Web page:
Scepticism across geographies
Despite a small regional variance, the overall results of our survey also indicated a relatively consistent level of uncertainty across all geographies with respect to how much benefit AI/ML brings.
This really highlights that continued education and increased awareness of the benefits that the technologies bring across the industry is crucial to ensuring businesses around the world become more resilient against cyberattacks and other IT challenges.
Preparing for the future
Despite the confusion around AI and ML, most respondents planned to continue increasing spending on these technologies throughout 2020.
For these organisations, it’s crucial that they improve their understanding in order to realise maximum value.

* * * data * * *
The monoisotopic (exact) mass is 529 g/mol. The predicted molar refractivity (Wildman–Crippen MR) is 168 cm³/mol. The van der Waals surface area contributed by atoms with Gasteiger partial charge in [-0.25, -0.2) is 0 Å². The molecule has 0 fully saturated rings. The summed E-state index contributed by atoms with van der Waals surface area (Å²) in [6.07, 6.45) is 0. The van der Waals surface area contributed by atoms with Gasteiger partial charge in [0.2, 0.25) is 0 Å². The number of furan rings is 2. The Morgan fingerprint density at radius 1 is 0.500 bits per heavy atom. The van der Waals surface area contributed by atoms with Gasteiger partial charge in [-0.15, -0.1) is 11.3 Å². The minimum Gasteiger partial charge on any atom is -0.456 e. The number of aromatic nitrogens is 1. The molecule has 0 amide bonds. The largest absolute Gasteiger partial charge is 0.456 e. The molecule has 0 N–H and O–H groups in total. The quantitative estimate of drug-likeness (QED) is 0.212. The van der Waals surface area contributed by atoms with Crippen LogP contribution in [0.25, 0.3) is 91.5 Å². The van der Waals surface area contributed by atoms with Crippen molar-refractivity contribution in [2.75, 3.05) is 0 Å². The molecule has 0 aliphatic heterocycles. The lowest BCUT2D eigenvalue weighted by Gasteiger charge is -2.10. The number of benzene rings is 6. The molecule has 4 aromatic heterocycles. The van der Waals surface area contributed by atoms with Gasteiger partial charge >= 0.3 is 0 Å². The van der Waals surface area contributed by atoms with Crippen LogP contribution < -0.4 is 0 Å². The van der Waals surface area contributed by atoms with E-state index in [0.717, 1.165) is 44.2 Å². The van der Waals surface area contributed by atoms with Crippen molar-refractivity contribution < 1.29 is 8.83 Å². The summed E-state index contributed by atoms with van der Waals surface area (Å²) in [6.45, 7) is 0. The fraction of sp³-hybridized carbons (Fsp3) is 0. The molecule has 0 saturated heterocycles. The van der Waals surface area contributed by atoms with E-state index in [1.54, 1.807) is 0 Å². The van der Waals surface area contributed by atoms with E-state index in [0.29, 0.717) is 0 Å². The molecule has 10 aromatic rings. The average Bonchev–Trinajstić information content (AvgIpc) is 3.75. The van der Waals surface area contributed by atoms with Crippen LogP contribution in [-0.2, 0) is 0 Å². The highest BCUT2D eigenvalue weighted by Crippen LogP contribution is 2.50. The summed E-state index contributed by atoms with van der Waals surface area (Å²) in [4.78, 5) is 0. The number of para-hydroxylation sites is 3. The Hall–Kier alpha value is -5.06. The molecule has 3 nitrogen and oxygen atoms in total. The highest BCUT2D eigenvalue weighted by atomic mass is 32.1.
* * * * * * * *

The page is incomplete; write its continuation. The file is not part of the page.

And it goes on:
By vetting and partnering with cybersecurity vendors who have long-standing experience using and developing AI/ML, and who can provide expert guidance, we expect businesses will be more likely to achieve the highest levels of cyber resilience, whilst efficiently maximising the capabilities of the human analysts on their teams.
ICO warns of privacy concerns on the use of LFR technology
“I am deeply concerned about the potential for live facial recognition (LFR) technology to be used inappropriately, excessively, or even recklessly. When sensitive personal data is collected on a mass scale without people’s knowledge, choice or control, the impacts could be significant,” said Elizabeth Denham, the UK’s Information Commissioner.